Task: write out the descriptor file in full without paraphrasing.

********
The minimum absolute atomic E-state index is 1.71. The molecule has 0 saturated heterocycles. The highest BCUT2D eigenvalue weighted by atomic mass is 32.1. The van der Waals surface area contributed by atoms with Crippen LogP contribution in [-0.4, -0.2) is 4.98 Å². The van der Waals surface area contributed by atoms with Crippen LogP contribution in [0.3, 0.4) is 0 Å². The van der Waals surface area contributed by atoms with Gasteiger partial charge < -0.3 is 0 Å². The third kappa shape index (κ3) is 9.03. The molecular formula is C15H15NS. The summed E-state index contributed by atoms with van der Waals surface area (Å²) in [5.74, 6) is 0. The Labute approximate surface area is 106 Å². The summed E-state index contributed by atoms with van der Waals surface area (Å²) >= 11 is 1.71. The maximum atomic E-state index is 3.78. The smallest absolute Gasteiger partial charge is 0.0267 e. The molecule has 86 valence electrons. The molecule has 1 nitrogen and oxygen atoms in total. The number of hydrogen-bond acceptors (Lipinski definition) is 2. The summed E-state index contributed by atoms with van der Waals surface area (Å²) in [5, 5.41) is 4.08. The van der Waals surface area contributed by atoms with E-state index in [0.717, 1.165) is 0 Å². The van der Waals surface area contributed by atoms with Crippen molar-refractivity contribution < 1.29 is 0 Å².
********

The minimum absolute atomic E-state index is 1.71. The molecule has 0 saturated heterocycles. The highest BCUT2D eigenvalue weighted by atomic mass is 32.1. The van der Waals surface area contributed by atoms with Crippen LogP contribution in [-0.4, -0.2) is 4.98 Å². The van der Waals surface area contributed by atoms with Crippen LogP contribution in [0.3, 0.4) is 0 Å². The van der Waals surface area contributed by atoms with Gasteiger partial charge < -0.3 is 0 Å². The third kappa shape index (κ3) is 9.03. The molecular formula is C15H15NS. The summed E-state index contributed by atoms with van der Waals surface area (Å²) in [5.74, 6) is 0. The Labute approximate surface area is 106 Å². The summed E-state index contributed by atoms with van der Waals surface area (Å²) >= 11 is 1.71. The maximum atomic E-state index is 3.78. The smallest absolute Gasteiger partial charge is 0.0267 e. The molecule has 86 valence electrons. The molecule has 1 nitrogen and oxygen atoms in total. The number of hydrogen-bond acceptors (Lipinski definition) is 2. The summed E-state index contributed by atoms with van der Waals surface area (Å²) in [5, 5.41) is 4.08. The van der Waals surface area contributed by atoms with E-state index in [0.717, 1.165) is 0 Å². The van der Waals surface area contributed by atoms with Crippen molar-refractivity contribution < 1.29 is 0 Å².